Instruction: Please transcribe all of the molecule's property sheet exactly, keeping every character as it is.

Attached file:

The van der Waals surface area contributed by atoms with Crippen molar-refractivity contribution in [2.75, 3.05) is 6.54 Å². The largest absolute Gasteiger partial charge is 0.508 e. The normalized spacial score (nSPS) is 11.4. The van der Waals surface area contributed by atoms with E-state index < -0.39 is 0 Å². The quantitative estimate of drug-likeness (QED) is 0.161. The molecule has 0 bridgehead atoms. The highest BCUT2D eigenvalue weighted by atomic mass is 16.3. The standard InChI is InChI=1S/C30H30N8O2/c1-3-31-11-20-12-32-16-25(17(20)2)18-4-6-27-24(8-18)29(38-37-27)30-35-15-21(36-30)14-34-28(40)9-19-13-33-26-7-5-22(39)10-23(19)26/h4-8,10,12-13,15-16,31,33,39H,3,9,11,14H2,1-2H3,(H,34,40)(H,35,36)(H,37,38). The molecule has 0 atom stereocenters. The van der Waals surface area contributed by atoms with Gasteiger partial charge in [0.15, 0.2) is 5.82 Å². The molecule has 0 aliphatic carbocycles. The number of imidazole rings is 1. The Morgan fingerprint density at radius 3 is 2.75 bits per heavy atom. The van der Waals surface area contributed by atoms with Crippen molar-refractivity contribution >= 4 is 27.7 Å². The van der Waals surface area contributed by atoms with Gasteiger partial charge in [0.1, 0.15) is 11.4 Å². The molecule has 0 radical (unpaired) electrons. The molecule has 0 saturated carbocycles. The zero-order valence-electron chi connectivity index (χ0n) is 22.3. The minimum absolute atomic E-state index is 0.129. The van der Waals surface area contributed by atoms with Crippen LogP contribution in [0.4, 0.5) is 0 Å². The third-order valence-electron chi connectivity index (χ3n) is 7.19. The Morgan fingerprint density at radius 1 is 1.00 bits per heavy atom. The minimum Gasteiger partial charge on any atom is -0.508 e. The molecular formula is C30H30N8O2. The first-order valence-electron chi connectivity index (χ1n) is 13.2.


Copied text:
The van der Waals surface area contributed by atoms with Crippen molar-refractivity contribution in [2.75, 3.05) is 6.54 Å². The largest absolute Gasteiger partial charge is 0.508 e. The normalized spacial score (nSPS) is 11.4. The van der Waals surface area contributed by atoms with E-state index < -0.39 is 0 Å². The quantitative estimate of drug-likeness (QED) is 0.161. The molecule has 0 bridgehead atoms. The highest BCUT2D eigenvalue weighted by atomic mass is 16.3. The standard InChI is InChI=1S/C30H30N8O2/c1-3-31-11-20-12-32-16-25(17(20)2)18-4-6-27-24(8-18)29(38-37-27)30-35-15-21(36-30)14-34-28(40)9-19-13-33-26-7-5-22(39)10-23(19)26/h4-8,10,12-13,15-16,31,33,39H,3,9,11,14H2,1-2H3,(H,34,40)(H,35,36)(H,37,38). The molecule has 0 atom stereocenters. The van der Waals surface area contributed by atoms with Gasteiger partial charge in [0.15, 0.2) is 5.82 Å². The molecule has 0 aliphatic carbocycles. The number of imidazole rings is 1. The Morgan fingerprint density at radius 3 is 2.75 bits per heavy atom. The van der Waals surface area contributed by atoms with Crippen molar-refractivity contribution >= 4 is 27.7 Å². The van der Waals surface area contributed by atoms with Gasteiger partial charge in [0.1, 0.15) is 11.4 Å². The molecule has 0 radical (unpaired) electrons. The molecule has 0 saturated carbocycles. The zero-order valence-electron chi connectivity index (χ0n) is 22.3. The minimum absolute atomic E-state index is 0.129. The van der Waals surface area contributed by atoms with Crippen LogP contribution in [0.4, 0.5) is 0 Å². The third-order valence-electron chi connectivity index (χ3n) is 7.19. The Morgan fingerprint density at radius 1 is 1.00 bits per heavy atom. The minimum Gasteiger partial charge on any atom is -0.508 e. The molecular formula is C30H30N8O2. The first-order valence-electron chi connectivity index (χ1n) is 13.2.